It’s a term in baseball that some people have trouble defining, and yet everyone knows it when they see it.
Everyone knows that this is what elite fastball command looks like. Just like everyone knows that this is what elite breaking ball command looks like.
It’s different from control; control is simply the ability to throw strikes. A decent indication of a pitcher’s control can be found in his BB%. It isn’t perfect but it gets the job done.
Command is, more or less, putting the ball where you want. All strikes are considered equal in the box score, but a strike right down the middle and a strike on the edge are not equal in-game. One pitch – the one down the middle, in this case – is likely easier to hit, and more often than not, that pitch right down the middle was not where the pitcher intended it to go. The ability to pick and choose your spots smartly and with consistency – that’s command. It’s often considered a subcategory of control itself.
That “pitch intention” – that is, where the pitcher intends for the ball to go – is a huge part of the reason that baseball and sabermetricians and front offices may never have a firm grasp on quantifying command. Unlike many other baseball stats today, there is an inherent human aspect that is impossible to eliminate.
In May of 2018, Eno Sarris of the Athletic tried his hand at quantifying command with a stat in which he dubbed Command+. It’s a fantastic article, idea, and metric that I absolutely recommend that you read. Command+ attempts to quantify pitcher intent using the pitch type and where ideally that pitch should be according to historical uses, an idea developed by Kyle Cunningham-Roads, Greg Gifford and Adam Whitehouse at STATS.
Yet, while we know that command is a combination of intent and location together, and the methodology in determining intent in Command+ is sound, perhaps we’re better off ignoring something remarkably hard, maybe even borderline impossible to quantify such as intent. So that’s what I will be doing – focusing on pitch location and ignoring the “intent” altogether, to produce a Location Runs Prevented (LRP) for each pitcher. Let’s see what kind of results are generated.
How It Works
Each pitch crosses the plate at a certain point, and now with the help of StatCast, we can measure the X and Y of these locations better than ever. Baseball Savant has broken them down in what the minds at Baseball Savant at called “Attack Zones”, which are compartmentalized as shown below:
All 39 zones have their own number, but they can also be grouped into 4 major groups that are defined by the batter’s strike zone – the heart, shadow, chase, and waste zones.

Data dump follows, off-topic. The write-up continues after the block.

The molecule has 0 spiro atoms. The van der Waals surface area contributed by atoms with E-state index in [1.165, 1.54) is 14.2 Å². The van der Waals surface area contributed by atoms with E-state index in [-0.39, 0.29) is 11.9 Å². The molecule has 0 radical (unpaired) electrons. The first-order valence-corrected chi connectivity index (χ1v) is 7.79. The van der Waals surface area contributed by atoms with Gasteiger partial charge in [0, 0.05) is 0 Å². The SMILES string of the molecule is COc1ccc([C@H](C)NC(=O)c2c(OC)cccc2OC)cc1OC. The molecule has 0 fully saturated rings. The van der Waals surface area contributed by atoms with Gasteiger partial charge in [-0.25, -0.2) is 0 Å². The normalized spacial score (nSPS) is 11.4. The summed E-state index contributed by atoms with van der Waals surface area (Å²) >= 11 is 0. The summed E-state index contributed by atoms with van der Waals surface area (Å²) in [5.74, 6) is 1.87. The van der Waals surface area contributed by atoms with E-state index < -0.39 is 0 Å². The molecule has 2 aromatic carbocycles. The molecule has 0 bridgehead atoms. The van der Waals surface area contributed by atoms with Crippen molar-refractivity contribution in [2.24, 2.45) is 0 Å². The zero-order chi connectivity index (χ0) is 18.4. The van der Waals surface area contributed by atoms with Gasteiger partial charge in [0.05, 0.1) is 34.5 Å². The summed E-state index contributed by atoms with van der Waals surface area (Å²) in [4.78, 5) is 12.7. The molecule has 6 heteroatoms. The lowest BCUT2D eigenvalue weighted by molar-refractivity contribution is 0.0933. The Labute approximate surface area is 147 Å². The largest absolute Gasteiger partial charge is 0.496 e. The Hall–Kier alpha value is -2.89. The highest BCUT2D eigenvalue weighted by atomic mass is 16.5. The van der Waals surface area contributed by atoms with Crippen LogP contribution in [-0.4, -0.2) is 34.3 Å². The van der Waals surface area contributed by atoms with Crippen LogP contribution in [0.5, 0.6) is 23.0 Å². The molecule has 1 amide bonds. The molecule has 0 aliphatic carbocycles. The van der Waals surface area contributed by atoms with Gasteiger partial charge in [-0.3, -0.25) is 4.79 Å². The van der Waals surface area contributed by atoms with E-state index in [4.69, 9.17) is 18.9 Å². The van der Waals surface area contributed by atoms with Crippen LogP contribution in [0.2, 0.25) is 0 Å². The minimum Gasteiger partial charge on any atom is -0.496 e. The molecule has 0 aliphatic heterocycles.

Depending on the count, some attack zones are “better”, or more preferable than others. Most pitchers are likely going to aim for the shadow zone (aka the edge of the strike zone) a majority of the time, and maybe the Chase zone when ahead in the count. However, we know that pitchers miss their spots quite frequently and there are quantifiable differences between pitches in different zones.
LRP sets out to quantify these differences in every single pitch by analyzing 3 major components – the count, the attack zone, and the pitch type.
The count was one of the “core 2” variables I chose to analyze when I began this project along with attack zone, as it plays a crucial part in what we want to quantify.
Every pitch influences an at bat in either a positive or negative way; that goes without saying. That magnitude of that influence is heavily dependent on the current count, however. A strike is a strike in the box score, always, but a strike in a 0-0 count and a strike in a 0-2 count are not created equal in terms of net wOBA. Here are the wOBA’s on all counts in 2019:
So the difference between an 0-1 count and an 0-2 count is -0.058 wOBA for the pitcher while the difference between 2-2 count and a 3-2 count is +0.087 wOBA for the pitcher. A strike in a 2-strike count is recognizably huge (final wOBA drops to 0.000) just like a ball in a 3-ball count is huge (wOBA = 0.69). All of these net wOBA’s can be converted into run totals and accumulated, which is the basis on which LRP is designed.
The Attack Zones
In this project, the attack zones are the tool that is used to determine what the chances of those advancements are. For the purposes of example, I’m going to isolate a fastball in a 1-0 count.
We see from the pitch count wOBA expectancy chart above that a 1-0 count has a wOBA of 0.332. A strike moves the needle to 0.311 (- 0.021 wOBA) and a ball moves it to 0.362 (+ 0.030 wOBA). The chances of a strike or a ball or a ball hit into play are determined by the Attack Zone.
Here are the % chances of each of those outcomes (for fastballs) by each attack zone, including wOBA on contact: